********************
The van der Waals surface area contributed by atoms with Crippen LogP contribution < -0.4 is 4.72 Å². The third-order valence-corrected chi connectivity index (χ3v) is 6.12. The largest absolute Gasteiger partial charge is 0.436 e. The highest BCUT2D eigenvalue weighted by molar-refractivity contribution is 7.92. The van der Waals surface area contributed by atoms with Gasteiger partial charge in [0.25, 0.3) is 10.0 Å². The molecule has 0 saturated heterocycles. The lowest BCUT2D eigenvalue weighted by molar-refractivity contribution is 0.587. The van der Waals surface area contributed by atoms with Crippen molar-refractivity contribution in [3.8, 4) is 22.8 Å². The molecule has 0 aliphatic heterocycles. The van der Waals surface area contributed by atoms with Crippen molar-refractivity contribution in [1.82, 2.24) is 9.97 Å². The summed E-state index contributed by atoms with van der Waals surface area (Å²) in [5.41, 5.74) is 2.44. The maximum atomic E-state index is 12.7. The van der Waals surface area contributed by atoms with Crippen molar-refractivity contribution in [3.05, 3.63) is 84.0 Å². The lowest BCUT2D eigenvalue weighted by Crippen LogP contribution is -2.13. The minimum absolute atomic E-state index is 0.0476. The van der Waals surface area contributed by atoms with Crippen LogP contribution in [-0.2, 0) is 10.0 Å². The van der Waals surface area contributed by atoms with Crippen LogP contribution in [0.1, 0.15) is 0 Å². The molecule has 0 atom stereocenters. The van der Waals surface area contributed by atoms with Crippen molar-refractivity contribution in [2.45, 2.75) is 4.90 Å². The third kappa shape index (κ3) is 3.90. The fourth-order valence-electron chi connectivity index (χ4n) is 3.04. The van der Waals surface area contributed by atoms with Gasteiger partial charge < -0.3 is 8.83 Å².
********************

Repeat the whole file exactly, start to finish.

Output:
The van der Waals surface area contributed by atoms with Crippen LogP contribution < -0.4 is 4.72 Å². The third-order valence-corrected chi connectivity index (χ3v) is 6.12. The largest absolute Gasteiger partial charge is 0.436 e. The highest BCUT2D eigenvalue weighted by molar-refractivity contribution is 7.92. The van der Waals surface area contributed by atoms with Gasteiger partial charge in [0.25, 0.3) is 10.0 Å². The molecule has 0 saturated heterocycles. The lowest BCUT2D eigenvalue weighted by molar-refractivity contribution is 0.587. The van der Waals surface area contributed by atoms with Crippen molar-refractivity contribution in [3.8, 4) is 22.8 Å². The molecule has 0 aliphatic heterocycles. The van der Waals surface area contributed by atoms with Crippen molar-refractivity contribution in [1.82, 2.24) is 9.97 Å². The summed E-state index contributed by atoms with van der Waals surface area (Å²) in [5.41, 5.74) is 2.44. The maximum atomic E-state index is 12.7. The van der Waals surface area contributed by atoms with Crippen molar-refractivity contribution in [3.05, 3.63) is 84.0 Å². The lowest BCUT2D eigenvalue weighted by Crippen LogP contribution is -2.13. The minimum absolute atomic E-state index is 0.0476. The van der Waals surface area contributed by atoms with Crippen LogP contribution in [-0.2, 0) is 10.0 Å². The van der Waals surface area contributed by atoms with Crippen LogP contribution in [0.1, 0.15) is 0 Å². The molecule has 0 atom stereocenters. The van der Waals surface area contributed by atoms with Crippen molar-refractivity contribution in [2.45, 2.75) is 4.90 Å². The third kappa shape index (κ3) is 3.90. The fourth-order valence-electron chi connectivity index (χ4n) is 3.04. The van der Waals surface area contributed by atoms with Gasteiger partial charge < -0.3 is 8.83 Å².